Democracy and Ignorance

by Scott F. Aikin and Robert B. Talisse

Man-yelling-1Citizens in the United States generally cannot explain the fundamental workings of the Constitution, and cannot explicate the American jurisprudential tradition regarding the freedom of expression. Few citizens can recite the freedoms guaranteed in the First Amendment. Indeed, research routinely reveals stunningly high levels of ignorance regarding even the most basic facts about our government; citizens generally cannot distinguish the branches of government and cannot describe the division of power among them. Many of us would prove unable to pass the Civics Test required for naturalization. If there’s anything that one can know for sure about US citizens, it’s this: our political ignorance is nearly boundless.

We see an increase of concern about public ignorance around, and especially after, elections. From the losing party, the complaint is all too regularly that the voting populace was misled by a campaign, failed to appreciate an important fact, or was simply ignorant of what democracy is all about. Witness the Republican post-mortems this year in the United States in the wake of President Obama’s re-election. Mark Steyn at National Review Online darkly intones, “If this is the way America wants to go off the cliff, so be it.” Robert Stacy-McCain at The American Spectator puts it in the clearest terms by declaring, “The cretins and dimwits have become an effective governing majority.”

Public ignorance is disconcerting. But it also poses a serious challenge to democracy. According to the most popular theories of democracy, the government’s legitimacy depends upon the freely given and informed consent of its people. So democracy requires there to be regular free elections; such episodes are supposed to reveal the Popular Will, which provides government with clear directives for the exercise of power, thereby ensuring political legitimacy.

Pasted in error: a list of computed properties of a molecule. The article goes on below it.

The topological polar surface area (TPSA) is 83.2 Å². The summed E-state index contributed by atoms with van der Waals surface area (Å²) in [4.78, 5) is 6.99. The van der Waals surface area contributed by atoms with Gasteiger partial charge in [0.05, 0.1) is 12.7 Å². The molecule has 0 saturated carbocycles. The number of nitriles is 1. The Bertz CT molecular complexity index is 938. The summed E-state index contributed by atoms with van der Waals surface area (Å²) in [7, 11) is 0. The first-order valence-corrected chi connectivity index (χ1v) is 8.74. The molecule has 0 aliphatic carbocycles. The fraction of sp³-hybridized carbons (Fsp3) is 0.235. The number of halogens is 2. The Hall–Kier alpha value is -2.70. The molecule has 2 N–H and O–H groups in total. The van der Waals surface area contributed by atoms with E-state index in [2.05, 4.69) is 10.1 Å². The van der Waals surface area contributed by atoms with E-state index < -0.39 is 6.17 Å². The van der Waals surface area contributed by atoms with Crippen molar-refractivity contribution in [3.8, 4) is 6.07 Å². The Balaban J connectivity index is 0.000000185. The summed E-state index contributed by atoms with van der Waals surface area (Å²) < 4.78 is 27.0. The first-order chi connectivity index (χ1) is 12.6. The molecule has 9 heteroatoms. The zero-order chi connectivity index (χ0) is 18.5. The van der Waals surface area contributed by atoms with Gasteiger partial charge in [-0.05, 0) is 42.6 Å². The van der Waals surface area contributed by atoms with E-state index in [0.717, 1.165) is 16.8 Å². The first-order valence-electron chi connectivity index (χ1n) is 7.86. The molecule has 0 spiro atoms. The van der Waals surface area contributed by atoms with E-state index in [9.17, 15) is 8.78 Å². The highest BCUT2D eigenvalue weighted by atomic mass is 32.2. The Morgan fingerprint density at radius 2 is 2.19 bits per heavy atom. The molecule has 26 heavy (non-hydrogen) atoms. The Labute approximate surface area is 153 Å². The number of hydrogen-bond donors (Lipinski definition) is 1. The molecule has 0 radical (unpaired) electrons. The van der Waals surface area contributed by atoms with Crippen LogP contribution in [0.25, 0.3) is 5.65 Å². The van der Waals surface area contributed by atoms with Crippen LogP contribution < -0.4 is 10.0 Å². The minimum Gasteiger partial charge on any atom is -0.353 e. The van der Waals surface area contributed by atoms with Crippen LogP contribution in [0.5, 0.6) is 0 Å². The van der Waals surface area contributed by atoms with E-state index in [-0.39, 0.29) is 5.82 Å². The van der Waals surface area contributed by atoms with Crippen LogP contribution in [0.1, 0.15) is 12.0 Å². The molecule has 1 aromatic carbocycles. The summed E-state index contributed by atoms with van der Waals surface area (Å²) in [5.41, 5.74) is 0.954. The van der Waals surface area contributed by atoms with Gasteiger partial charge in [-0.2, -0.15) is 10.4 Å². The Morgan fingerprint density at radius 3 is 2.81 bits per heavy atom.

But if ignorance is as extensive as the data suggest (and losing parties comlain), elections could not possibly serve the function of expressing informed consent. Lacking adequate knowledge of how government works, citizens are unable correctly to assign responsibility to particular office holders for public policies enacted in their name, and consequently are unable to provide the necessary directives. That is, under conditions of widespread citizen ignorance, elections do not express the Popular Will; rather, they simply place some in office and remove others, willy-nilly. Elections, then, are exceedingly costly public events that achieve nothing more than what could be accomplished by a coin-toss.

These considerations are often taken to expose the folly of any democratic theory that employs the concept of a Popular Will. Accordingly, there is a competing view of democracy that rejects the idea of such a Will. Expressivists reject the idea of a Popular Will, holding instead that elections simply express the approval or disapproval of officials. On this view, elections are merely contests for favor, but they’re nonetheless essential to democracy because they provide office holders with strong incentives towards non-tyranny. Officials must avoid wildly unpopular policies, lest they be fired come Election Day.

However, even expressivism founders in the face of widespread ignorance. If the citizenry is unable to assign credit and blame to the relevant office holders, elections cannot provide the incentives envisioned by the expressivist. Under widespread ignorance, the restrained officials are not any less likely to be blamed for bad policy as the unrestrained ones, so there’s no real reason to exercise restraint after all. In fact, given widespread ignorance, expressivism would counsel office holders to plunder and exploit as much as possible for as long as the opportunity persists. Expressivism, it seems, is no more able than the Popular Will theories to save democracy from the ignorance of its people.